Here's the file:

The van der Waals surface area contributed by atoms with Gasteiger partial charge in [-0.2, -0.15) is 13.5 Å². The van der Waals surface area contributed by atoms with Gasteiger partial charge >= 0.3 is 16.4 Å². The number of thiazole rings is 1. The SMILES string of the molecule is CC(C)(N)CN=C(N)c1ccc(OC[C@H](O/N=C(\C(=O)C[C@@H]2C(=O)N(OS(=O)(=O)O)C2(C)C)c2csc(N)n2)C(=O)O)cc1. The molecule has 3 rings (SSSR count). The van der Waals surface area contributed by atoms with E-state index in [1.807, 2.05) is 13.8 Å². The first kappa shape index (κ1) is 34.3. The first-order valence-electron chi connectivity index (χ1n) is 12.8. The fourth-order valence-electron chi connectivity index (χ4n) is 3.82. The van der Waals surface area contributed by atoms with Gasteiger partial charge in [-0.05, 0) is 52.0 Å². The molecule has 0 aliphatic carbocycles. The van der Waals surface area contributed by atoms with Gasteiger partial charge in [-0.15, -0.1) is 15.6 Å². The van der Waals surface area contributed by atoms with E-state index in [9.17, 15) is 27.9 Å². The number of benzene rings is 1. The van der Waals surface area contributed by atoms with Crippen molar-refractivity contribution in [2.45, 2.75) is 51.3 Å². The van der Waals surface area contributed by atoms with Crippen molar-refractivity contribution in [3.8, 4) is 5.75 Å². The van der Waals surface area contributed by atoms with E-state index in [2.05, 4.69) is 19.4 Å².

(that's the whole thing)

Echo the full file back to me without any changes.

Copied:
The van der Waals surface area contributed by atoms with Gasteiger partial charge in [-0.2, -0.15) is 13.5 Å². The van der Waals surface area contributed by atoms with Gasteiger partial charge >= 0.3 is 16.4 Å². The number of thiazole rings is 1. The SMILES string of the molecule is CC(C)(N)CN=C(N)c1ccc(OC[C@H](O/N=C(\C(=O)C[C@@H]2C(=O)N(OS(=O)(=O)O)C2(C)C)c2csc(N)n2)C(=O)O)cc1. The molecule has 3 rings (SSSR count). The van der Waals surface area contributed by atoms with E-state index in [1.807, 2.05) is 13.8 Å². The first kappa shape index (κ1) is 34.3. The first-order valence-electron chi connectivity index (χ1n) is 12.8. The fourth-order valence-electron chi connectivity index (χ4n) is 3.82. The van der Waals surface area contributed by atoms with Gasteiger partial charge in [-0.05, 0) is 52.0 Å². The molecule has 0 aliphatic carbocycles. The van der Waals surface area contributed by atoms with Gasteiger partial charge in [-0.15, -0.1) is 15.6 Å². The van der Waals surface area contributed by atoms with E-state index in [9.17, 15) is 27.9 Å². The number of benzene rings is 1. The van der Waals surface area contributed by atoms with Crippen molar-refractivity contribution in [2.45, 2.75) is 51.3 Å². The van der Waals surface area contributed by atoms with Crippen molar-refractivity contribution in [3.8, 4) is 5.75 Å². The van der Waals surface area contributed by atoms with E-state index in [2.05, 4.69) is 19.4 Å².